Women face gender disparities and barriers as students or working in male dominated professions. Medicine is no different, especially in the African culture where a female health worker is always referred to as a nurse and a male health worker, even if he is a janitor in the hospital, is ignorantly referred to as a Doctor.
Female Doctors are poorly represented in faculty positions in relation to their numbers in the students’ body and general medical workforce. Yet, theìr performance is equally as good as, and sometimes even better, than their male counterparts. A study conducted by the American Journal of Physicians in 2013 stated that the mortality rates in patients treated by female doctors were relatively lower compared to male doctors. Female doctors deliver patient-focused communications and preventive care and also spend more time with their patients, thereby improving the standards of delivery in healthcare worldwide. Yet, female doctors around the world are paid only 75% and most times less than their counterparts.
The Medical Women’s International Association [MWIA] was founded by and for female Medical Doctors and dentists around the world in 1919. In Sierra Leone, it was founded in 1974. MWIA is the parent organisation of SLMWA and female medical organisations in 54 countries worldwide. While women have been facing gender biases imposed on them by society as medical students or female Doctors, there has been a steady increase in the amount of enrolled female students in the medical school in Sierra Leone. As an organisation, the focus of SLMWA is to improve the quality of healthcare delivered to the nation.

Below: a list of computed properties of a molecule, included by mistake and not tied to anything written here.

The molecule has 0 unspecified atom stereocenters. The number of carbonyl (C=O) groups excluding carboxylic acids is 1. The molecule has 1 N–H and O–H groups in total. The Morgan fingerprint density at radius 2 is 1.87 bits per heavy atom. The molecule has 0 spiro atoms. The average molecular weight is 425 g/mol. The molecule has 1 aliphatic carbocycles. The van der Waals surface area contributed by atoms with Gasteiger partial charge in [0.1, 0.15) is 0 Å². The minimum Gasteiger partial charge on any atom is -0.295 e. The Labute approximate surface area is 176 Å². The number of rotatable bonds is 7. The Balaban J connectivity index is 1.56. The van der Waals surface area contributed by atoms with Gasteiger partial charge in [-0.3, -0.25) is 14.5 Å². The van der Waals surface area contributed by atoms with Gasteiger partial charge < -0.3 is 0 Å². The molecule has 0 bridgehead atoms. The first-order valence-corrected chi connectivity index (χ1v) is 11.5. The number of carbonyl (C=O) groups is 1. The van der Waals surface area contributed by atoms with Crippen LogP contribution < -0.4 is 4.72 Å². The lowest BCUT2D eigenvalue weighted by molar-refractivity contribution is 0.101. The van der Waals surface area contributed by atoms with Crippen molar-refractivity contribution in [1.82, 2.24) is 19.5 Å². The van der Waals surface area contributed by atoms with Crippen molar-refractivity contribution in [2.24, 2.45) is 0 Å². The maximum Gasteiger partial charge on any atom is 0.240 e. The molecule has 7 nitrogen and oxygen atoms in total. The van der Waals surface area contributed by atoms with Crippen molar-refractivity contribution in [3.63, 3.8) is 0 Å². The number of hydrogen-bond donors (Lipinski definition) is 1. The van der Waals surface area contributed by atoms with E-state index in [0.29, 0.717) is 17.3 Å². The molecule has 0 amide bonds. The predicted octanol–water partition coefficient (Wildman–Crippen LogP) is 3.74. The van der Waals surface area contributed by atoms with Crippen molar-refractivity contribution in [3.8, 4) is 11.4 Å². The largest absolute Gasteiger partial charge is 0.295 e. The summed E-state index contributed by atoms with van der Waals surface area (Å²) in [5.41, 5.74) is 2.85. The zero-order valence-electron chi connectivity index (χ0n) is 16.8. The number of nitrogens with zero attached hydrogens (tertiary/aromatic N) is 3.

Among many achievements, SLMWA participated in the recovery of post-war Sierra Leone by offering free healthcare services to the displaced, health education, free family planning and cancer screening. In 2002, SLMWA’s volunteers participated in forensic training for management of victims of gender-based violence. Today, these female doctors are still training policemen, social workers and members of the judiciary in forensic and psychosocial management of victims of sexual assault. Lately, the association was invited by the First Lady Mrs. Fatima Bio to participate in training for SGBV in line with the “Hands off our Girls” campaign that is aimed at ending rape and child marriage.
SLMWA is also raising awareness of male students through health education in schools, because it is clear that the age of the perpetrators in sexual assaults is as low as three-years-old. The Association is targeting, in particular, male students in primary and secondary schools and informing them about the Sexual Offence Act and the consequences of rape.
The Association is also actively mentoring female medical students and recently graduated female medical doctors to better equip them for the challenges accustomed to being a female in an A-list profession like medicine in Africa.
Being a female Doctor is not just our prefix, it is the superpower for women in the medical field! Viva SLMWA